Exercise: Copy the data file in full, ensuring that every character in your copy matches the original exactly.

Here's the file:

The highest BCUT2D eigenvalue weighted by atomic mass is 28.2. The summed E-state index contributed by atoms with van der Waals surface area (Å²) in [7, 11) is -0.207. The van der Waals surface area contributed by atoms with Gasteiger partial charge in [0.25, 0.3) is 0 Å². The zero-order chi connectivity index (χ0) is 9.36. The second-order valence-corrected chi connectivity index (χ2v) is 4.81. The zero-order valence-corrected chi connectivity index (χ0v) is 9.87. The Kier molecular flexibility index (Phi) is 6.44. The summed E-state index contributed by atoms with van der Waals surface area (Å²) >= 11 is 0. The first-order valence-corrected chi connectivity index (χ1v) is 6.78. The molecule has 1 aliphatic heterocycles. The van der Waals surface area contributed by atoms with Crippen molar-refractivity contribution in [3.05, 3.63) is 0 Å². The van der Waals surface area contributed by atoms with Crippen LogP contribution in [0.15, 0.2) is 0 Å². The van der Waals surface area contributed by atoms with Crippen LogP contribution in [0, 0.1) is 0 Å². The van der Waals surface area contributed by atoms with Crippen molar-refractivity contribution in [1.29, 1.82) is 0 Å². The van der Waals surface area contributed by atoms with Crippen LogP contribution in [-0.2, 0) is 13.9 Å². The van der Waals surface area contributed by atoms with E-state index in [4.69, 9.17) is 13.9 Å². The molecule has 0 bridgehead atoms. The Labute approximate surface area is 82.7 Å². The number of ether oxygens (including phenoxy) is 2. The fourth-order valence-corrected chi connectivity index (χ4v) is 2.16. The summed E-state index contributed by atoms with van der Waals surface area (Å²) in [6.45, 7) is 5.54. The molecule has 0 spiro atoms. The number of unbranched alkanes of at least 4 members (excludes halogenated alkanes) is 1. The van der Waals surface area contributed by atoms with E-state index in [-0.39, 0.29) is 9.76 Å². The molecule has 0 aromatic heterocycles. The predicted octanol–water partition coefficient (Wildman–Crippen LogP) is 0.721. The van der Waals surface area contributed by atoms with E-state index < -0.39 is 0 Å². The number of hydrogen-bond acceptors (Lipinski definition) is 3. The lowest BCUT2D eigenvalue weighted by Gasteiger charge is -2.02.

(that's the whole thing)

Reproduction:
The highest BCUT2D eigenvalue weighted by atomic mass is 28.2. The summed E-state index contributed by atoms with van der Waals surface area (Å²) in [7, 11) is -0.207. The van der Waals surface area contributed by atoms with Gasteiger partial charge in [0.25, 0.3) is 0 Å². The zero-order chi connectivity index (χ0) is 9.36. The second-order valence-corrected chi connectivity index (χ2v) is 4.81. The zero-order valence-corrected chi connectivity index (χ0v) is 9.87. The Kier molecular flexibility index (Phi) is 6.44. The summed E-state index contributed by atoms with van der Waals surface area (Å²) >= 11 is 0. The first-order valence-corrected chi connectivity index (χ1v) is 6.78. The molecule has 1 aliphatic heterocycles. The van der Waals surface area contributed by atoms with Crippen molar-refractivity contribution in [3.05, 3.63) is 0 Å². The van der Waals surface area contributed by atoms with Crippen LogP contribution in [0.15, 0.2) is 0 Å². The van der Waals surface area contributed by atoms with Crippen LogP contribution in [0, 0.1) is 0 Å². The van der Waals surface area contributed by atoms with Crippen molar-refractivity contribution in [1.29, 1.82) is 0 Å². The van der Waals surface area contributed by atoms with Crippen LogP contribution in [-0.2, 0) is 13.9 Å². The van der Waals surface area contributed by atoms with E-state index in [4.69, 9.17) is 13.9 Å². The molecule has 0 bridgehead atoms. The Labute approximate surface area is 82.7 Å². The number of ether oxygens (including phenoxy) is 2. The fourth-order valence-corrected chi connectivity index (χ4v) is 2.16. The summed E-state index contributed by atoms with van der Waals surface area (Å²) in [6.45, 7) is 5.54. The molecule has 0 spiro atoms. The number of unbranched alkanes of at least 4 members (excludes halogenated alkanes) is 1. The van der Waals surface area contributed by atoms with E-state index in [-0.39, 0.29) is 9.76 Å². The molecule has 0 aromatic heterocycles. The predicted octanol–water partition coefficient (Wildman–Crippen LogP) is 0.721. The van der Waals surface area contributed by atoms with E-state index < -0.39 is 0 Å². The number of hydrogen-bond acceptors (Lipinski definition) is 3. The lowest BCUT2D eigenvalue weighted by Gasteiger charge is -2.02.